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How to register a car in France?

How to register a car in France

To register a car in France, follow this procedure,

Step 1: Vehicle Inspection (Control Technique)

Step 2: Obtain a Certificate of Conformity (COC)

Step 3: Gather Required Documents

Step 4: Visit the Prefecture

Step 5: Pay the Registration Fee

Step 6: Receive Your Registration Certificate

Registration fees vary depending on the type of vehicle and must be paid at the time of registration.

Procedures for registering a car:

  1. Vehicle Inspection (Control Technique): Before initiating the registration process, your vehicle must undergo a mandatory inspection, known as the “Control Technique.” This examination evaluates the safety and environmental standards of the vehicle, ensuring it meets the necessary requirements for roadworthiness.
  2. Obtain a Certificate of Conformity (COC): For vehicles imported from another European Union country, acquiring a Certificate of Conformity (COC) is imperative. This document, issued by the manufacturer, attests that the vehicle complies with European Union regulations, including safety and emissions standards.
  3. Visit the Prefecture: Armed with the requisite documents and forms, the next step is to visit your local Prefecture. Here, you’ll submit your application for vehicle registration and undergo the necessary administrative procedures.
  4. Pay the Registration Fee: Registering a vehicle in France incurs various fees, including the registration fee, administrative charges, and potentially other taxes depending on the vehicle’s characteristics and region.
  5. Receive Your Registration Certificate: Upon successful completion of the registration process and payment of all applicable fees, you’ll be issued a registration certificate and license plates, allowing you to legally drive your vehicle on French roads.

Required documents:

  • Proof of Identity: Present your valid passport or national identity card to verify your identity.
  • Proof of Residence: Provide documentation confirming your residential address in France, such as a utility bill or rental agreement.
  • Vehicle’s Certificate of Conformity (COC): For imported vehicles, ensure you have the COC issued by the manufacturer.
  • Proof of Insurance: Obtain and present valid insurance coverage for your vehicle, as required by French law.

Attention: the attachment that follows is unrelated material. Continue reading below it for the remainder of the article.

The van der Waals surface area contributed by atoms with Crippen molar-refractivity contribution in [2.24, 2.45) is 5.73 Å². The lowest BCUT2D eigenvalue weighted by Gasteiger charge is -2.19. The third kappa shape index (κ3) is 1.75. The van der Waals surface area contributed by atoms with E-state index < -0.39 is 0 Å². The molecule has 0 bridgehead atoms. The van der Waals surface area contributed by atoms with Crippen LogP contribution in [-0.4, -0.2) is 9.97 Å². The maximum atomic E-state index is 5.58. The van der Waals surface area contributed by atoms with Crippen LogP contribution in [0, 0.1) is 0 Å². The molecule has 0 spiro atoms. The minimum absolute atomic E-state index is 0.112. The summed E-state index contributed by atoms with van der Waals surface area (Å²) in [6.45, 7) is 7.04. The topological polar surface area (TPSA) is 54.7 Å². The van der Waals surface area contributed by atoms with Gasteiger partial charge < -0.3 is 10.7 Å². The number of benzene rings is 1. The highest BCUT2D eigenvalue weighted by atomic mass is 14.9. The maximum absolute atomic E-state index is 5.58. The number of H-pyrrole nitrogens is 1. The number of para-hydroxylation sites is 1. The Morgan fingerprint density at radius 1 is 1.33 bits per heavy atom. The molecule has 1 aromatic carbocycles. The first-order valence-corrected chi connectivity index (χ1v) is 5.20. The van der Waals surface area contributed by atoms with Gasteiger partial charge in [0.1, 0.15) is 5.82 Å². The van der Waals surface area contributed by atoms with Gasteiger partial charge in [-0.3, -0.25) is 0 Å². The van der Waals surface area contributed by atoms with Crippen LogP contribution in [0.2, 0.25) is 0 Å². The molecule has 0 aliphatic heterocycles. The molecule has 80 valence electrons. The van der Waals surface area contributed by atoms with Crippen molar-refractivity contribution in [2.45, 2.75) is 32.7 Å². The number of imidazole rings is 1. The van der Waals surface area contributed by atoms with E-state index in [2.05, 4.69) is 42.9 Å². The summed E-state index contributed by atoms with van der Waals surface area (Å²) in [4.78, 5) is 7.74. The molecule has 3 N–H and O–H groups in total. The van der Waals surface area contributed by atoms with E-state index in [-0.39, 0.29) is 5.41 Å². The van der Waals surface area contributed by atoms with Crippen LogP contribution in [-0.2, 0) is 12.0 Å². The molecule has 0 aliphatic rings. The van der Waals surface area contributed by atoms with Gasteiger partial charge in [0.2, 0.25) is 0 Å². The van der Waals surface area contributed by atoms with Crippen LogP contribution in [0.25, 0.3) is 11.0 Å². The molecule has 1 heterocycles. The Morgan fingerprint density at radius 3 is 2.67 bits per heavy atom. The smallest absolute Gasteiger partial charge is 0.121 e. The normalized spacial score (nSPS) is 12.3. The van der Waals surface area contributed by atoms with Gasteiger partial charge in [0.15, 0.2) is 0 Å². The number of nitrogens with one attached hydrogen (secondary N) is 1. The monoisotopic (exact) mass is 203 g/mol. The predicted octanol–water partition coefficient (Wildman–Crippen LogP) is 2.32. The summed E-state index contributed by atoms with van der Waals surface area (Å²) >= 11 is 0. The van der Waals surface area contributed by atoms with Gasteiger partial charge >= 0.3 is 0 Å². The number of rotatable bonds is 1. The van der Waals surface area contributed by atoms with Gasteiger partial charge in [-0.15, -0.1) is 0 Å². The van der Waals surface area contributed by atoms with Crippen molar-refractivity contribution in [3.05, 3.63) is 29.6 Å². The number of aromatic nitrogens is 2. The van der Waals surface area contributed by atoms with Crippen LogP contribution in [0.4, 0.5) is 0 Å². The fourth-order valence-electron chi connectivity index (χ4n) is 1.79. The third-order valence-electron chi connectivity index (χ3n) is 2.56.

• Proof of Vehicle Inspection: Submit the Control Technique certificate, verifying that your vehicle has passed the mandatory inspection.
  • Completed Registration Form: Fill out the registration form accurately and completely, providing all necessary details about the vehicle and its owner.

New vs. Second-hand cars:

Buying a new car:

  • Advantages: Purchasing a new car with latest technologies such as eyesight driver assist technology offers the assurance of warranty coverage, fewer maintenance issues, and access to the latest safety features and technology.
  • Considerations: However, new cars often come with a higher price tag, significant depreciation in the initial years, and potentially longer delivery times if ordering directly from the manufacturer.

Buying a second-hand car:

  • Advantages: Opting for a second-hand vehicle can be a cost-effective choice, offering a more affordable initial purchase price and potential savings on depreciation.
  • Considerations: However, buyers must be vigilant about the vehicle’s condition, potential maintenance needs, and any hidden issues. Additionally, warranty coverage may be limited or non-existent, and financing options could be more restrictive. Check whether it is stolen or was scrapped car .

Certificate of conformity (COC):

  • Importance: The Certificate of Conformity (COC) is a critical document for imported vehicles, serving as proof that the vehicle meets European Union regulations.
  • Obtaining: To obtain a COC, contact the manufacturer or an authorized dealer of the vehicle to request the necessary documentation. The process may involve providing specific details about the vehicle, such as its VIN (Vehicle Identification Number) and model specifications.
  • Cost: The cost of obtaining a COC varies depending on the manufacturer and the specific vehicle model. Be prepared to pay a fee for this essential document, which is typically required during the registration process.

Taxes and fees:

  • Registration Tax: The registration tax is levied on all newly registered vehicles in France and is calculated based on factors such as the vehicle’s type, CO2 emissions, and fiscal power. Rates may also vary depending on the region.
  • Annual Circulation Tax: This tax, also known as the road tax, is payable annually and is based on factors such as the vehicle’s engine size, emissions, and fuel type.
  • Insurance Tax: Law in France requires mandatory vehicle insurance, and the cost varies depending on factors such as the type of coverage, the vehicle’s value, and the driver’s history. Be sure to factor in insurance premiums when budgeting for vehicle ownership.


Registering a car in France involves a series of procedural steps, meticulous documentation, and careful considerations, whether you’re purchasing a new vehicle or opting for a second-hand one.

By understanding the registration process, gathering the required documents, and considering factors such as COCs, taxes, and the type of vehicle, you can navigate the bureaucratic process with confidence and embark on your French driving adventure without delay.